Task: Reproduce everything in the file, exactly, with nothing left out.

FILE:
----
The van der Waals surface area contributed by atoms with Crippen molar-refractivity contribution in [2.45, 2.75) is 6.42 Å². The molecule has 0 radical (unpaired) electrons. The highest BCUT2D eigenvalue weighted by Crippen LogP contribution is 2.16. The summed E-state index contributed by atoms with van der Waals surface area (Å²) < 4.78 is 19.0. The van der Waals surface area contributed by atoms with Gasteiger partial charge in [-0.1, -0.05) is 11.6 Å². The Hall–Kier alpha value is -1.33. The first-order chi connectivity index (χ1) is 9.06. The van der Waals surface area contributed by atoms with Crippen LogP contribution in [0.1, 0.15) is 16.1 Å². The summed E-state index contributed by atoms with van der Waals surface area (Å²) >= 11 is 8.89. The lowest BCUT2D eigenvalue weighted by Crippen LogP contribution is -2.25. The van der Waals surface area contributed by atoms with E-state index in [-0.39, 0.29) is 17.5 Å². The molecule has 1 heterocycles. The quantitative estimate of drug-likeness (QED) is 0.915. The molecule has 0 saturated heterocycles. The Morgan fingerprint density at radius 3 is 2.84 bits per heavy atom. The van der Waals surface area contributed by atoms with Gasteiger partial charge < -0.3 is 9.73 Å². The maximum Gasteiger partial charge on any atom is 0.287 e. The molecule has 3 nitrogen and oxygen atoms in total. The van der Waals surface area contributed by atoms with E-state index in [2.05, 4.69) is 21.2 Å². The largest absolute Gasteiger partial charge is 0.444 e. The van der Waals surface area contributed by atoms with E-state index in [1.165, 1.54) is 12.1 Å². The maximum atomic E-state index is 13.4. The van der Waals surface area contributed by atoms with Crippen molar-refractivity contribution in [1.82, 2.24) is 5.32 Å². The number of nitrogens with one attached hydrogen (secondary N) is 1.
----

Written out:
The van der Waals surface area contributed by atoms with Crippen molar-refractivity contribution in [2.45, 2.75) is 6.42 Å². The molecule has 0 radical (unpaired) electrons. The highest BCUT2D eigenvalue weighted by Crippen LogP contribution is 2.16. The summed E-state index contributed by atoms with van der Waals surface area (Å²) < 4.78 is 19.0. The van der Waals surface area contributed by atoms with Gasteiger partial charge in [-0.1, -0.05) is 11.6 Å². The Hall–Kier alpha value is -1.33. The first-order chi connectivity index (χ1) is 9.06. The van der Waals surface area contributed by atoms with Crippen LogP contribution in [0.1, 0.15) is 16.1 Å². The summed E-state index contributed by atoms with van der Waals surface area (Å²) >= 11 is 8.89. The lowest BCUT2D eigenvalue weighted by Crippen LogP contribution is -2.25. The van der Waals surface area contributed by atoms with E-state index in [-0.39, 0.29) is 17.5 Å². The molecule has 1 heterocycles. The quantitative estimate of drug-likeness (QED) is 0.915. The molecule has 0 saturated heterocycles. The Morgan fingerprint density at radius 3 is 2.84 bits per heavy atom. The van der Waals surface area contributed by atoms with Gasteiger partial charge < -0.3 is 9.73 Å². The maximum Gasteiger partial charge on any atom is 0.287 e. The molecule has 3 nitrogen and oxygen atoms in total. The van der Waals surface area contributed by atoms with E-state index in [2.05, 4.69) is 21.2 Å². The largest absolute Gasteiger partial charge is 0.444 e. The van der Waals surface area contributed by atoms with E-state index in [1.165, 1.54) is 12.1 Å². The maximum atomic E-state index is 13.4. The van der Waals surface area contributed by atoms with Crippen molar-refractivity contribution in [1.82, 2.24) is 5.32 Å². The number of nitrogens with one attached hydrogen (secondary N) is 1.